It has been over a year since 45-year-old Alimuddin Ansari was lynched by a mob of cow vigilantes in Ramgarh district of Jharkhand, but police are yet to submit a report to establish where he died — a crucial piece of information that has denied Alimuddin’s family his death certificate.
On June 29, 2017, Ansari was intercepted in Ramgarh town of Jharkhand by a group of cow vigilantes and assaulted. He later succumbed to his injuries.
Alimuddin’s son Shahjad Ansari, in his early 20s, told The Sunday Express, “We have been running around — to the police station, the office of the Sub-Divisional Officer, the office of the Deputy Commissioner and also RIMS (Rajendra Institute of Medical Sciences) in Ranchi. My father had some savings in insurance schemes. We need money for our sister’s wedding, but we can claim the insurance money only if we have a death certificate.” Alimuddin was the sole earning member of the family.
While the family was ping-ponged from one office to another, a lot happened: a fast track court convicted and sentenced to life imprisonment 11 of the 12 accused, and at least nine of them got bail from the Jharkhand High Court in June this year. A controversy erupted after some of the convicts who walked out on bail were honoured by Union minister Jayant Sinha.
The first challenge for the lynching victim’s family was to get officials to call the dead man by his official name. While police registered an FIR naming “Alimuddin Ansari” and his associate, “Kalimuddin”, on charges of illegally trading in beef, the inquest report, the requisition for post-mortem and the post-mortem report at RIMS were all made in the name of an “unidentified, male person”.
When asked why these documents did not mention Alimuddin’s name even though he had given a statement, Kamlesh Paswan, then in-charge of Ramgarh police station and now Circle Inspector (Mandu), said, “He only told me his name and address. We hadn’t verified those details then. Therefore, his documents initially described him as ‘unidentified’.”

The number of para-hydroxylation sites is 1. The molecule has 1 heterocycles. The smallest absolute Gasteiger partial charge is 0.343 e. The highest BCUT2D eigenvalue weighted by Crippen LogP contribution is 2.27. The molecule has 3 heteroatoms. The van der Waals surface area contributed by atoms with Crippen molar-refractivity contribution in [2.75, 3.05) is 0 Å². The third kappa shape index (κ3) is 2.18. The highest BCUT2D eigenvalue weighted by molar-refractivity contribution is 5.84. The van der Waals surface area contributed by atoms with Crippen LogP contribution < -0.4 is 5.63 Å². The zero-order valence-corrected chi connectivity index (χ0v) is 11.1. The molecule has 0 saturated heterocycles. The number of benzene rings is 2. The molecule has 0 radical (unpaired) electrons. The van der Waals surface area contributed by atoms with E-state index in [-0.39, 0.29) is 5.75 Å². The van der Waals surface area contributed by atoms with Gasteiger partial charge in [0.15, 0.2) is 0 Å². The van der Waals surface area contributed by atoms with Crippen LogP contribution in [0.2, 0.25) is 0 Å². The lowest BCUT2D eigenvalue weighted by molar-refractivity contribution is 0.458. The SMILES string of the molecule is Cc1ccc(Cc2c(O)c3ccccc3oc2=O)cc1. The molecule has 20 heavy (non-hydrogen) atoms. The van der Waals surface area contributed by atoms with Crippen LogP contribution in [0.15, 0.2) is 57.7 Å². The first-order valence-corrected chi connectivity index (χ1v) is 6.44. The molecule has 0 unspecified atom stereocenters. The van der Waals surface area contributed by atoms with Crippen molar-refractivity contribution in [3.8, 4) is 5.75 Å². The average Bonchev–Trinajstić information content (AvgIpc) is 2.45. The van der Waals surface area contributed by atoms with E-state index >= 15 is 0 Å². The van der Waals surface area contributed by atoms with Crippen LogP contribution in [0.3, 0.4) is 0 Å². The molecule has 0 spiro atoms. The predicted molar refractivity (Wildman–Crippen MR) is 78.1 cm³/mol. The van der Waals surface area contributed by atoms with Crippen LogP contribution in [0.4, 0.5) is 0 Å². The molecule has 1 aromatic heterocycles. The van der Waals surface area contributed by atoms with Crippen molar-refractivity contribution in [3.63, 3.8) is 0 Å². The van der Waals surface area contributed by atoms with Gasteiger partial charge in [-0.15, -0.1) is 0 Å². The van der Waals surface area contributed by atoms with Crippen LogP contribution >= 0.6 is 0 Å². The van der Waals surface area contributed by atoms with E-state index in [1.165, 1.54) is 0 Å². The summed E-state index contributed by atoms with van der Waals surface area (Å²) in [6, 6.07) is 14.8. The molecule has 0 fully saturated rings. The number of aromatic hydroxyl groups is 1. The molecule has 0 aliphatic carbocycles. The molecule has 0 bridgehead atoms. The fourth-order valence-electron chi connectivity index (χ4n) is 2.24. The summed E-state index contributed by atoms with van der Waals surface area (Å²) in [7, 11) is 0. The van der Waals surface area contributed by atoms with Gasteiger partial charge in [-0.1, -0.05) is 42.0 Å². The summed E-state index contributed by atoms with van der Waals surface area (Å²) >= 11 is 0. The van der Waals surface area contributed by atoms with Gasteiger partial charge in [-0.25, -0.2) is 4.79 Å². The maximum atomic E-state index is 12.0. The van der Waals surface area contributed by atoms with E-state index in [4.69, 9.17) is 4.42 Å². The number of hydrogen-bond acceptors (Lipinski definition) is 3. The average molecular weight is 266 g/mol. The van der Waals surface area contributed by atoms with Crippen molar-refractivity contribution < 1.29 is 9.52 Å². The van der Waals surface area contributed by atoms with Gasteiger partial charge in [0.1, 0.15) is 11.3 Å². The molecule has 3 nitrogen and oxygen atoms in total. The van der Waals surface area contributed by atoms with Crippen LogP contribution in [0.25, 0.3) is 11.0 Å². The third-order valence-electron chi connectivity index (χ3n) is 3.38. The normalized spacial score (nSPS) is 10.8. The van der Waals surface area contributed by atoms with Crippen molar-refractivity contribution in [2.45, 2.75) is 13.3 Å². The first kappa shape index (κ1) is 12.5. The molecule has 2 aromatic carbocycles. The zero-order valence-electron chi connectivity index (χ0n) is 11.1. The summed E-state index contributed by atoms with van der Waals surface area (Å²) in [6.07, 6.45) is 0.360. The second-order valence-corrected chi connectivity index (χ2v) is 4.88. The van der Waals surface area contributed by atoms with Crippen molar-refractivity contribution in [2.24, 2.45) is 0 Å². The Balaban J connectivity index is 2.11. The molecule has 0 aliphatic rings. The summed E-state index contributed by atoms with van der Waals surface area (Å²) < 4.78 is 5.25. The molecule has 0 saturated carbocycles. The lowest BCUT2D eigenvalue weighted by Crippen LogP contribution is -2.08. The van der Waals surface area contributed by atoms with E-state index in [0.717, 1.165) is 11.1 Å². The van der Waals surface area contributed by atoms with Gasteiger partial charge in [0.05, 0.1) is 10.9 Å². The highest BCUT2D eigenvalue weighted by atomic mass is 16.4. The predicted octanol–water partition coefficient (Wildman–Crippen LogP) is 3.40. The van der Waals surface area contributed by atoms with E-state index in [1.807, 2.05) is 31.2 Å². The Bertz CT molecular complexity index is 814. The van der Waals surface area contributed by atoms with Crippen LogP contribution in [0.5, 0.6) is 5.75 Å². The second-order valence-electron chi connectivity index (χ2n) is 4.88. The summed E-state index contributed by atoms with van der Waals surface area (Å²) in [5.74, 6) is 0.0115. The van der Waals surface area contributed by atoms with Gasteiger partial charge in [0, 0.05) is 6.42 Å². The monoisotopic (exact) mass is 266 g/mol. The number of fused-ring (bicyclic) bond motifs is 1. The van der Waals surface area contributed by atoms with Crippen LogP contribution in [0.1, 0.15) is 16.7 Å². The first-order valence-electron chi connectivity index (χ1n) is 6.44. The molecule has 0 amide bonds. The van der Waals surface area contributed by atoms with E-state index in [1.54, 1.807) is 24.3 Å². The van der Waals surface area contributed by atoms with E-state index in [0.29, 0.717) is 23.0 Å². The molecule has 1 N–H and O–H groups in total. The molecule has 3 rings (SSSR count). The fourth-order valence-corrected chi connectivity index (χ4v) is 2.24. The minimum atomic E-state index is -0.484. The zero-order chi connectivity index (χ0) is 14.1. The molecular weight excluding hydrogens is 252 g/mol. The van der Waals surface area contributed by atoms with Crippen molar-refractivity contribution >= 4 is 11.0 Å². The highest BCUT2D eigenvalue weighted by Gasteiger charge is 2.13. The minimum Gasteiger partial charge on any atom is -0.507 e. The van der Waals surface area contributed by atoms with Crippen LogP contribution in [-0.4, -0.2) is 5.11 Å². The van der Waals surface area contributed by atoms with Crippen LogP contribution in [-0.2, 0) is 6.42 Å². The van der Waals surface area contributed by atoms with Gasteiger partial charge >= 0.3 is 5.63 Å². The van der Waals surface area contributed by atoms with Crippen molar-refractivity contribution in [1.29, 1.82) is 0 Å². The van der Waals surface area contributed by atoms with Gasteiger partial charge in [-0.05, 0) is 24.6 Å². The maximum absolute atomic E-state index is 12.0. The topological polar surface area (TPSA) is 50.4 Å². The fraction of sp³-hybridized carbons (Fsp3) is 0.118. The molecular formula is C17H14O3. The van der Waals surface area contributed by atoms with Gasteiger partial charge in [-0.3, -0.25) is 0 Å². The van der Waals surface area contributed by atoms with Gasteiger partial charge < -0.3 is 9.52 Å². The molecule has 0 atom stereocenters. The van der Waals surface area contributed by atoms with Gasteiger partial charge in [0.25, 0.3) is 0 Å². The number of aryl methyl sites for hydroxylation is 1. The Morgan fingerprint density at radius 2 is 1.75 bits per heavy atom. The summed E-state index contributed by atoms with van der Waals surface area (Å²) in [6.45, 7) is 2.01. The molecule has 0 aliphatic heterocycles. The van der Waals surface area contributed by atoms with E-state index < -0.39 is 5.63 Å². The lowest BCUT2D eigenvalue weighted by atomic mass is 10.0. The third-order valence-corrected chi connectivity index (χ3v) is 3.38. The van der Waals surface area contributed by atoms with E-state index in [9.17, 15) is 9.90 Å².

“That led to a lot of confusion. After doing the rounds of the court and offices, my father’s name (Alimuddin) was finally added to the documents. Still, we were not able to get a death certificate because the officials asked us to get a statement on where he died,” said Shahjad.
Shahjad and his mother Mariam Khatoon then went to the urban local body office, the sub-divisional office and to the Ramgarh police station to find out where he died. “All they would tell us is that the death occurred in the police vehicle, on their way to hospital. They didn’t give us the exact location,” he said.
Three weeks ago, the family again met Ramgarh Deputy Commissioner Rajeshwari B, who, Shahjad said, told them that the death certificate would be issued in a week. “She had asked us to apply to the sub-divisional officer and submit a copy of our application to her,” he said. But the SDO asked them to get the place of death from the police station, he added.
The Deputy Commissioner could not be reached for her comment.
The family even got the court deposition of the police personnel, who took Alimuddin to RIMS in Ranchi, as evidence of the place of death. But that was not accepted, said Shahjad.
SDO (Ramgarh) Anant Kumar said, “In this case, we do require the place of death. And since the man was in police custody, it is police who should give that information. We have sought a report. Once that is available, we will issue the death certificate.”
Officer-in-charge of Ramgarh police station Rajesh Kumar told The Sunday Express there was “no problem” and that a report had been sent to the seniors.
However, Ramgarh Superintendent of Police A Vijayalakshmi said, “Issuing death certificates is not in our jurisdiction. Please get in touch with the SDO concerned.”
When asked about a report being sought from the police on Alimuddin’s place of death, Vijayalakshmi said, “The report on that issue has been sent twice earlier.”
R K Srivastava, director of RIMS medical college where the post-mortem procedure was conducted, said the hospital only gives out a document saying he was ‘brought dead’. “The question of where the death has occurred is not in its (hospital’s) purview,” he said.